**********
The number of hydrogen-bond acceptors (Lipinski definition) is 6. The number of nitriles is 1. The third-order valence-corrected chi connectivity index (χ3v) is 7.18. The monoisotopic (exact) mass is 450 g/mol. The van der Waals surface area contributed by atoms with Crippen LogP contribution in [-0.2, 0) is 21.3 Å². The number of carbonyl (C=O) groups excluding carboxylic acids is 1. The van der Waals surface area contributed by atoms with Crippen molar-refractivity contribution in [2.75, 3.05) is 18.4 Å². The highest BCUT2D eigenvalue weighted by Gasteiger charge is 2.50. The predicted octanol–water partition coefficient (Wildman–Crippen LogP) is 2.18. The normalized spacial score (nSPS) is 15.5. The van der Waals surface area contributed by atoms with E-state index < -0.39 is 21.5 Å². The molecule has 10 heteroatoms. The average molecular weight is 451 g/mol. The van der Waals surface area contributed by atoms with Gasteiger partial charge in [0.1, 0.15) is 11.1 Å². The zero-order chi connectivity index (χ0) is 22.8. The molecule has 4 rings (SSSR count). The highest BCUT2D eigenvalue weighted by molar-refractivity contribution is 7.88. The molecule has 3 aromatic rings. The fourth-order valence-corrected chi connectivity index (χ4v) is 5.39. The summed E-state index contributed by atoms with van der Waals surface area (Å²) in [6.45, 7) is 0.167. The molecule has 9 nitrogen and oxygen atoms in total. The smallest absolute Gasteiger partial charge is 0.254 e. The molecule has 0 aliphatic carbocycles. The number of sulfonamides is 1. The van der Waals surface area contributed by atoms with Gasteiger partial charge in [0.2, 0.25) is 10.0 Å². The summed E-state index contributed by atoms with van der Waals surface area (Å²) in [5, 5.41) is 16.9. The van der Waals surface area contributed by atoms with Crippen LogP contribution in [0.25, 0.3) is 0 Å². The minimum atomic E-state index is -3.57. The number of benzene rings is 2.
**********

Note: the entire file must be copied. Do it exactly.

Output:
The number of hydrogen-bond acceptors (Lipinski definition) is 6. The number of nitriles is 1. The third-order valence-corrected chi connectivity index (χ3v) is 7.18. The monoisotopic (exact) mass is 450 g/mol. The van der Waals surface area contributed by atoms with Crippen LogP contribution in [-0.2, 0) is 21.3 Å². The number of carbonyl (C=O) groups excluding carboxylic acids is 1. The van der Waals surface area contributed by atoms with Crippen molar-refractivity contribution in [2.75, 3.05) is 18.4 Å². The highest BCUT2D eigenvalue weighted by Gasteiger charge is 2.50. The predicted octanol–water partition coefficient (Wildman–Crippen LogP) is 2.18. The normalized spacial score (nSPS) is 15.5. The van der Waals surface area contributed by atoms with E-state index < -0.39 is 21.5 Å². The molecule has 10 heteroatoms. The average molecular weight is 451 g/mol. The van der Waals surface area contributed by atoms with Gasteiger partial charge in [0.1, 0.15) is 11.1 Å². The zero-order chi connectivity index (χ0) is 22.8. The molecule has 4 rings (SSSR count). The highest BCUT2D eigenvalue weighted by molar-refractivity contribution is 7.88. The molecule has 3 aromatic rings. The fourth-order valence-corrected chi connectivity index (χ4v) is 5.39. The summed E-state index contributed by atoms with van der Waals surface area (Å²) in [6.45, 7) is 0.167. The molecule has 9 nitrogen and oxygen atoms in total. The smallest absolute Gasteiger partial charge is 0.254 e. The molecule has 0 aliphatic carbocycles. The number of sulfonamides is 1. The van der Waals surface area contributed by atoms with Gasteiger partial charge in [0.2, 0.25) is 10.0 Å². The summed E-state index contributed by atoms with van der Waals surface area (Å²) in [5, 5.41) is 16.9. The van der Waals surface area contributed by atoms with Crippen LogP contribution in [0.25, 0.3) is 0 Å². The minimum atomic E-state index is -3.57. The number of benzene rings is 2.